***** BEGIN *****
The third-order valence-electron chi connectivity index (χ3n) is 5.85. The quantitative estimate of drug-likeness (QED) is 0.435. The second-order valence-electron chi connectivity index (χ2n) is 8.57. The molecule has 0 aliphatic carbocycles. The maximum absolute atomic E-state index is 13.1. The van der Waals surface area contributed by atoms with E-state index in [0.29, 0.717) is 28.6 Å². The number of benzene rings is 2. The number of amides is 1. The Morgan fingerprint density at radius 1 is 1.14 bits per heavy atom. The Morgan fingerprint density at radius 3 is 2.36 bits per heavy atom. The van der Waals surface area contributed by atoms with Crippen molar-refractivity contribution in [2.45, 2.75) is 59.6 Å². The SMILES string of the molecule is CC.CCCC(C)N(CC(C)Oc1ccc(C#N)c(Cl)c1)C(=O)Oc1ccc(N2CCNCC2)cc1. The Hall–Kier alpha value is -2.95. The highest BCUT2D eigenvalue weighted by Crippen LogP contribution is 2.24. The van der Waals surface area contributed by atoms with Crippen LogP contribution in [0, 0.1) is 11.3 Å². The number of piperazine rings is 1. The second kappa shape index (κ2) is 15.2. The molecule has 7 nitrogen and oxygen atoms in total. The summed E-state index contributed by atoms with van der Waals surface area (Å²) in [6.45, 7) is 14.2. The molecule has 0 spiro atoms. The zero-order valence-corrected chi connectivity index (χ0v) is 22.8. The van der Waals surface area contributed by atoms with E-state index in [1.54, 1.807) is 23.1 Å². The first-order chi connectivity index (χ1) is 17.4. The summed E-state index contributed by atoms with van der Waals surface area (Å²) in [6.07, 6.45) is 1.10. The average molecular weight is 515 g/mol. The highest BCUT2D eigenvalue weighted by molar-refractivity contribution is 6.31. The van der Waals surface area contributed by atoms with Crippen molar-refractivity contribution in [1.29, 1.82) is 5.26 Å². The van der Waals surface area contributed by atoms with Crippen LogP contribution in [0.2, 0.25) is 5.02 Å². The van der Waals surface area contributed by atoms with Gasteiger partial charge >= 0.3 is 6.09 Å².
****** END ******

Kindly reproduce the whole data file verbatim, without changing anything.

The third-order valence-electron chi connectivity index (χ3n) is 5.85. The quantitative estimate of drug-likeness (QED) is 0.435. The second-order valence-electron chi connectivity index (χ2n) is 8.57. The molecule has 0 aliphatic carbocycles. The maximum absolute atomic E-state index is 13.1. The van der Waals surface area contributed by atoms with E-state index in [0.29, 0.717) is 28.6 Å². The number of benzene rings is 2. The number of amides is 1. The Morgan fingerprint density at radius 1 is 1.14 bits per heavy atom. The Morgan fingerprint density at radius 3 is 2.36 bits per heavy atom. The van der Waals surface area contributed by atoms with Crippen molar-refractivity contribution in [2.45, 2.75) is 59.6 Å². The SMILES string of the molecule is CC.CCCC(C)N(CC(C)Oc1ccc(C#N)c(Cl)c1)C(=O)Oc1ccc(N2CCNCC2)cc1. The Hall–Kier alpha value is -2.95. The highest BCUT2D eigenvalue weighted by Crippen LogP contribution is 2.24. The van der Waals surface area contributed by atoms with Crippen LogP contribution in [0, 0.1) is 11.3 Å². The number of piperazine rings is 1. The second kappa shape index (κ2) is 15.2. The molecule has 7 nitrogen and oxygen atoms in total. The summed E-state index contributed by atoms with van der Waals surface area (Å²) in [6.45, 7) is 14.2. The molecule has 0 spiro atoms. The zero-order valence-corrected chi connectivity index (χ0v) is 22.8. The van der Waals surface area contributed by atoms with E-state index in [1.54, 1.807) is 23.1 Å². The first-order chi connectivity index (χ1) is 17.4. The summed E-state index contributed by atoms with van der Waals surface area (Å²) in [6.07, 6.45) is 1.10. The average molecular weight is 515 g/mol. The highest BCUT2D eigenvalue weighted by molar-refractivity contribution is 6.31. The van der Waals surface area contributed by atoms with Crippen molar-refractivity contribution in [1.29, 1.82) is 5.26 Å². The van der Waals surface area contributed by atoms with Crippen LogP contribution in [0.2, 0.25) is 5.02 Å². The van der Waals surface area contributed by atoms with Gasteiger partial charge >= 0.3 is 6.09 Å².